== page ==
When the counties of Southern Illinois organization power up their new, Next Generation 911 system for testing next month, they will be one step closer to completing a project that is nearly five years in the making.
Counties of Southern Illinois (CSI), a collection of 15 counties and the city of Marion, is a not-for-profit 501(c)(3) organization preparing to launch the first system of its kind found anywhere in the United States.
Simply put, the Next Generation 911 system is 911 online and will allow users the ability to send pictures and videos as well as audio. The CSI organization’s work was granted National Pilot Project status in 2009 by the National Emergency Number Association (NENA) and was made possible through partnerships with Clearwave Communications, Illinois Institute of Technology and Southern Illinois University’s Geography Department. The more than $2 million project was largely funded through grants and built on the backbone of Clearwave Communications’ $43 million rural broadband initiative.
“It’s really exciting that we’re going to be able to do all this and that Southern Illinois is the only place in the nation that will have this when we come online later this year,” Johnson County 911 coordinator Jim Cuff said, adding that no where else in the nation is a project of its kind so close to launching. “It just speaks to the knowledge and cooperation that is going on down here.”
When the cooperative began, it consisted of nearly 20 counties throughout the southern region of Illinois. Johnson County joined early with Jackson, Williamson and Saline counties laying the foundation for the project.
“We knew the more people we could get in this project, the better the project would be,” Cuff said of the snowball-like growth CSI experienced early on.
As the scope of the mission became clear and objectives identified, a few counties backed out deciding costs were too great and the feasibility of completion too uncertain. Even with grants that covered the bulk of the costs, CSI members paid into development fees that in Johnson County are estimated to total $40,000 by the time the system is operational, said Cuff, adding that the cost to maintain the system will eventually reduce each member’s overall cost to maintain 911 Call Services due to the nature of consolidation. Alexander, Pulaski, Massac, Union, Gallatin, White, Perry, Marion, Clay, Richland and Wabash counties are included in the cooperative that will share in the nation’s first NextGen-911 system to come online.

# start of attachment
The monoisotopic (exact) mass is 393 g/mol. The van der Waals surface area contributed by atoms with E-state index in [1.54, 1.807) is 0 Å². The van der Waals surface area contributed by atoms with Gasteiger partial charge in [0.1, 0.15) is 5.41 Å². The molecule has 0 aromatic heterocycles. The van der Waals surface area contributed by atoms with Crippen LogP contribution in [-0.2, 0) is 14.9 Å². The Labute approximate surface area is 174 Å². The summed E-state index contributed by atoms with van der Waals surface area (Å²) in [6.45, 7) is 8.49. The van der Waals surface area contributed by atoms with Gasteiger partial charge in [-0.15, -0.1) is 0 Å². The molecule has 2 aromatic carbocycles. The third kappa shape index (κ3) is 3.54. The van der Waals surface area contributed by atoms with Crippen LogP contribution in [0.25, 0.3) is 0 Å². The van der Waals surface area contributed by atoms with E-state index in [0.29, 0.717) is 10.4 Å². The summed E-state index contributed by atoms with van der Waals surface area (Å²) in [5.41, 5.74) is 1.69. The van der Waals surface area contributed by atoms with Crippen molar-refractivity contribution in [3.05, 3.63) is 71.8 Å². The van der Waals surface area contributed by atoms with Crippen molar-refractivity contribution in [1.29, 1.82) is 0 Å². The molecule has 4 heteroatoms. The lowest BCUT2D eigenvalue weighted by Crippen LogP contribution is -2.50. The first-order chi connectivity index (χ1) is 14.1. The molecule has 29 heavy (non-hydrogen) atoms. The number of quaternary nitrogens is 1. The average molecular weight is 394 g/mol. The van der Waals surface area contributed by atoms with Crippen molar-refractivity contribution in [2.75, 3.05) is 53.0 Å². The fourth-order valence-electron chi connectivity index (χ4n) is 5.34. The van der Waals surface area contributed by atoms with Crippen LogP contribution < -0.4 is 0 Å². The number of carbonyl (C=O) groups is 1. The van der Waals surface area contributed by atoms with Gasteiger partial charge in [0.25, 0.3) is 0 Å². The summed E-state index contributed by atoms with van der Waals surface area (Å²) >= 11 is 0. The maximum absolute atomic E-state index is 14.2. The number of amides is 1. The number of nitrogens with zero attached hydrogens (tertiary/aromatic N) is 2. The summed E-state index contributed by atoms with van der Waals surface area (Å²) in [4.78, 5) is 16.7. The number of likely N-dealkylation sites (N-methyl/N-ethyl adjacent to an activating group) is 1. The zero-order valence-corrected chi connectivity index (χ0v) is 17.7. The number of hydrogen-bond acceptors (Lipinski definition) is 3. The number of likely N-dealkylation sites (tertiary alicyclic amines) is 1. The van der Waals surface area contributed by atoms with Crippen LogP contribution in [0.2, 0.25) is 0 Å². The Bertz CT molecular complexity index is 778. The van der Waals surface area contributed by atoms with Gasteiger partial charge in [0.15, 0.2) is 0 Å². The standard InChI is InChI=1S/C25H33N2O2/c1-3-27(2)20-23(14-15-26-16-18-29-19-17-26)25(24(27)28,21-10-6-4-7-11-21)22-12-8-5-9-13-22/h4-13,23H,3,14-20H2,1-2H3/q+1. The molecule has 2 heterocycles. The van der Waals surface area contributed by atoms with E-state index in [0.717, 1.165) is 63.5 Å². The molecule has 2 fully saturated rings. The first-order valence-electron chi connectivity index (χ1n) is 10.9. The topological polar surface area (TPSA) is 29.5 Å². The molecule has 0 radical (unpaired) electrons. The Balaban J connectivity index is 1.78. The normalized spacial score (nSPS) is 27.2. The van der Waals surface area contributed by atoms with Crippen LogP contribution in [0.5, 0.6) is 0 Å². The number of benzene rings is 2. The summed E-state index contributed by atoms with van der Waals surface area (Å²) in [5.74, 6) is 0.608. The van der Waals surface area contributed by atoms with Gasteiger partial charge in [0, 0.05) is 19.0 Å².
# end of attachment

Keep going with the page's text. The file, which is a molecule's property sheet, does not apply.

“Where else in Illinois, or likely anywhere else in the nation, do you have fifteen counties working together on a project? It’s unheard of; a feat in itself,” Cuff said.
Members of CSI will manage and share two data centers, with one located in Murphysboro and the other in Harrisburg, and have the capacity to reroute traffic and calls in times of need to any of the nearly 20 Public Safety Answering Points (PSAPs) available on the network. The Clearwave broadband initiative created a fiber optic infrastructure throughout all of Southern Illinois making NextGen-911 possible. Cuff said emerging technologies such as telematics, text messaging, image support and video streaming are not part of today’s existing 911 services.
“Right now the only thing we can take is a voice call from somebody,” Cuff said. “If you send a text to 911 it goes nowhere, and we’re not capable of receiving video or pictures either.”
Johnson County State’s Attorney Tambra K. Cain said emergency service providers would not be alone in using the enhanced data capacities of NextGen-911.
“In every criminal case, there is a certain amount and type of evidence that must be provided to any defendant,” Cain said. “Often, the state will request 911 transcripts or audio recordings in preparing a case for trial.”
Cain said recordings play a valuable part in taking a case to its conclusion and adding video to the audio could provide useful for all parties.
“Not only would it aid prosecution in charging and convicting someone of committing a crime, but if a defendant is wrongly accused, it might exonerate him or her,” she said.
While Next Generation 911 has not yet launched anywhere else in the United States, the Emergency 911 system has been looked at as antiquated for some time, according to CSI project manager Pat Lustig.
“Over five years ago we realized that 911 systems had outlived the circuit switched based networks that have facilitated 911 call delivery for the last 20 years,” Lustig said in a 2012 BroadbandIllinois.org article. “New technologies and consumer expectations were leading the way. There could only be one choice: transition to this new IP architecture.”
Lustig is one of four members of the CSI executive board, which includes chairman Ken Smith, secretary Jana Fear and treasurer Tracy Felty. The board overseas the management of the project and each CSI member supports the board through its 911 county coordinator. Johnson County 911 coordinator said it is this network of teamwork that produced the project to begin with and would continue once it’s online.
“This started out with the vision of three 911 coordinators,” Cuff said. “It started as a vision five years ago with coordinators coming together and looking at the system and saying ‘this is where we should be headed, and this is where we are now, how are we going to get to where we should be headed to get to the next generation of 911,’ and the fifteen counties have taken that vision and it’s becoming a reality.”